BPP: There seems to be a big divide between proponents of hospital births and home births. What do you believe could help close that gap?
LF: I believe that it is very important to respect each other’s approach. I always learn when I am in the
hospital – I learn from the nurses and the doctors. But the nurses and the doctors could learn so much from us too. Midwives are experts in birth. Nurses and doctors know managed birth, but many of them have never sat with a woman through the whole process, letting labor unfold without ANY intervention – from beginning to end.
BPP: How can parenting partners best support moms during the birth process?
LF: One of the most important things a partner can do is to tune into the needs of the laboring mom. The mom will intuitively know the position to be in, how to breathe and what she needs to do to get the baby out. If the partner can help her to tune into that intuition, that is the best support she can have. Supporting the mom isn’t about breathing techniques or positions of labor – although knowledge of those things can be helpful. Giving birth and supporting the mom is about being with the process and letting the process unfold.
BPP: What part of witnessing the birth process moves you every time?
LF: There is always a palpable moment of surrender where the woman goes from some degree of resisting the force of labor to just acceptance. It is profoundly moving to witness this.
BPP: What are the best resources (videos, books, etc) that expectant parents could reference for education on having a home birth?
LF: One of my favorite videos is called Birth Day. It is a short video of a midwife in Mexico giving birth to her third baby. You can see that she is working hard and she is so real about it. She noticed that when she was moving towards her husband during a contraction she felt less pain, but when she was moving away from him during a contraction she felt more pain. The labor process is an oxytocin experience. Oxytocin is the hormone of love and bonding, so this video clearly shows how important love is during a birth.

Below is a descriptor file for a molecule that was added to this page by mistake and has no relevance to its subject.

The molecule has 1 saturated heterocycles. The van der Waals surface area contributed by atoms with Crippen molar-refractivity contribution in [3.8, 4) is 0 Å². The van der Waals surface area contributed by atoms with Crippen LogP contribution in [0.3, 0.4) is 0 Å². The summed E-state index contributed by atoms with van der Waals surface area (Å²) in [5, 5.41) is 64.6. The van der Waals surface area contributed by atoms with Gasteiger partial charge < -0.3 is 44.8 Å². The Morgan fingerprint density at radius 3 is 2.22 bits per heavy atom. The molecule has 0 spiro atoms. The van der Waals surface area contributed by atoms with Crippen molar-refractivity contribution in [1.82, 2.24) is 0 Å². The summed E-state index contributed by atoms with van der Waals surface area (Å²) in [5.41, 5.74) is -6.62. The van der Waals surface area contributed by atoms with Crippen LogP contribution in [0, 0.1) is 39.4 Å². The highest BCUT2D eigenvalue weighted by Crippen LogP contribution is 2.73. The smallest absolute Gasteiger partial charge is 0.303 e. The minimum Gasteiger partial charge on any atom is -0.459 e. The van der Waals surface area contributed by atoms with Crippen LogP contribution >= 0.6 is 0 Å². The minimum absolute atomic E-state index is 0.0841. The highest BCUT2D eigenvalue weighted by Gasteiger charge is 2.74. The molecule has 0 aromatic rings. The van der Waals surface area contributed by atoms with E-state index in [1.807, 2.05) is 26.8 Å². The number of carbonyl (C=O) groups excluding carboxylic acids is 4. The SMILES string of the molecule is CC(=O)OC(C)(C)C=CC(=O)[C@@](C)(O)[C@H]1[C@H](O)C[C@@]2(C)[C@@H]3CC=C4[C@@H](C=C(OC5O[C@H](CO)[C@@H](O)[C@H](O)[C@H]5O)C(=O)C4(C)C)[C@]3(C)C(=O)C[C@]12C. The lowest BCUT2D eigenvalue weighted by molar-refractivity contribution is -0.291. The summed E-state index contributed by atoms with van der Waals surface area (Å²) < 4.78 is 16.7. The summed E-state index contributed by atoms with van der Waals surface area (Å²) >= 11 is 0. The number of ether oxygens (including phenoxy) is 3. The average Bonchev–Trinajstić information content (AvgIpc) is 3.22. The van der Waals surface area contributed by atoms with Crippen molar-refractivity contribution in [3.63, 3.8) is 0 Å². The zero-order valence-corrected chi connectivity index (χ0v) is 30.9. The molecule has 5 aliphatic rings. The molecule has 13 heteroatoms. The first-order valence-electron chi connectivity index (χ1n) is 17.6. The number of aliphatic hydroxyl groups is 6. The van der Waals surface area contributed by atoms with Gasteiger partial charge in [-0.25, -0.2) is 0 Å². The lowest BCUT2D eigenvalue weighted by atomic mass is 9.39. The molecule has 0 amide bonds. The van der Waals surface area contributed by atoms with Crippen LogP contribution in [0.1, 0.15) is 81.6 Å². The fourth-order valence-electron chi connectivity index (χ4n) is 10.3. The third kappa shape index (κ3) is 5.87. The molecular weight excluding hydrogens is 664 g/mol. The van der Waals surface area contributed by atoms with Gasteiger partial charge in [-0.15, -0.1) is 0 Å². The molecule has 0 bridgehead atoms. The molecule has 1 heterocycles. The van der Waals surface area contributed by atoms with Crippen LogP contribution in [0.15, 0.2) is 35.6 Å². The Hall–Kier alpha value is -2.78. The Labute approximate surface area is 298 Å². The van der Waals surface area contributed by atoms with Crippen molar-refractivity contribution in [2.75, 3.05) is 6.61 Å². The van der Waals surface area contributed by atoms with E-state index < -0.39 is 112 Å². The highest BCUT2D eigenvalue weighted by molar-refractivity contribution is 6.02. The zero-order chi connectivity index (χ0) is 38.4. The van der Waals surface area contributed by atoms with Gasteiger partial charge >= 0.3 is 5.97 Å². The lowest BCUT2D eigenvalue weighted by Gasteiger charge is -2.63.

BPP: If you had to give one sanity-saving tip to new parents, what would it be?
LF: A baby is going to cry. If you are at the end of your rope, give the baby to your partner – trust that your partner can totally take of it – and go for a walk around the block. You will feel like a new person, ready to face the crying baby. The other thing I think is so important is sleeping with the baby. You can nurse and sleep at the same time.
BPP: Of all the births you’ve attended, which mom was the most amazing? (don’t answer that) :+)
LF: It is hard to say which ones are the most amazing. Each woman’s journey is so different, even though the framework of giving birth is the same. A woman who comes out the other end, seeing herself a little more deeply and who can take her experience and transform it into a force of love in this world is amazing. Each birth has that potential.
More about Laurie, midwifery and homebirth at HoneyDue Homebirth. ♥